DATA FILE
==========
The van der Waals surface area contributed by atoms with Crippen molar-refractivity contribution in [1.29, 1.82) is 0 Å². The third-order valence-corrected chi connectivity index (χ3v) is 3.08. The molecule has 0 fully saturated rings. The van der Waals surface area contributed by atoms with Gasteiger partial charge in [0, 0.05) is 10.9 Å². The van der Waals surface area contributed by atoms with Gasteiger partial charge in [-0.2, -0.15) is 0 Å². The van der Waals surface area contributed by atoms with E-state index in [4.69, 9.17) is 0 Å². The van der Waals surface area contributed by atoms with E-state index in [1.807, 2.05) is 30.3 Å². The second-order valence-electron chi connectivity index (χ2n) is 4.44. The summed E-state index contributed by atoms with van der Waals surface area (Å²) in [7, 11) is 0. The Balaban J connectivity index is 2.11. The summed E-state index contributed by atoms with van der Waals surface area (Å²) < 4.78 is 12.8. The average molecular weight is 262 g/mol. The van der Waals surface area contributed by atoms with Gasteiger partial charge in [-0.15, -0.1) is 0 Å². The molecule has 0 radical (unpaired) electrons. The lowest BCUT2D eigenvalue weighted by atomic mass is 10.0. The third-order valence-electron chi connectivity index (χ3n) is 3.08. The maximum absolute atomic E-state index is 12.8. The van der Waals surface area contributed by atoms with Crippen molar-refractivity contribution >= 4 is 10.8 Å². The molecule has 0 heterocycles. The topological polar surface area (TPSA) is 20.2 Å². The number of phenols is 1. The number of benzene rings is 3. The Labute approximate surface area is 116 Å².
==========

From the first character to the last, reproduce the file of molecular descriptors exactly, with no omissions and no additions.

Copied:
The van der Waals surface area contributed by atoms with Crippen molar-refractivity contribution in [1.29, 1.82) is 0 Å². The third-order valence-corrected chi connectivity index (χ3v) is 3.08. The molecule has 0 fully saturated rings. The van der Waals surface area contributed by atoms with Gasteiger partial charge in [0, 0.05) is 10.9 Å². The van der Waals surface area contributed by atoms with Gasteiger partial charge in [-0.2, -0.15) is 0 Å². The van der Waals surface area contributed by atoms with E-state index in [4.69, 9.17) is 0 Å². The van der Waals surface area contributed by atoms with E-state index in [1.807, 2.05) is 30.3 Å². The second-order valence-electron chi connectivity index (χ2n) is 4.44. The summed E-state index contributed by atoms with van der Waals surface area (Å²) in [7, 11) is 0. The Balaban J connectivity index is 2.11. The summed E-state index contributed by atoms with van der Waals surface area (Å²) < 4.78 is 12.8. The average molecular weight is 262 g/mol. The van der Waals surface area contributed by atoms with Gasteiger partial charge in [-0.15, -0.1) is 0 Å². The molecule has 0 radical (unpaired) electrons. The lowest BCUT2D eigenvalue weighted by atomic mass is 10.0. The third-order valence-electron chi connectivity index (χ3n) is 3.08. The maximum absolute atomic E-state index is 12.8. The van der Waals surface area contributed by atoms with Crippen molar-refractivity contribution >= 4 is 10.8 Å². The molecule has 0 heterocycles. The topological polar surface area (TPSA) is 20.2 Å². The number of phenols is 1. The number of benzene rings is 3. The Labute approximate surface area is 116 Å².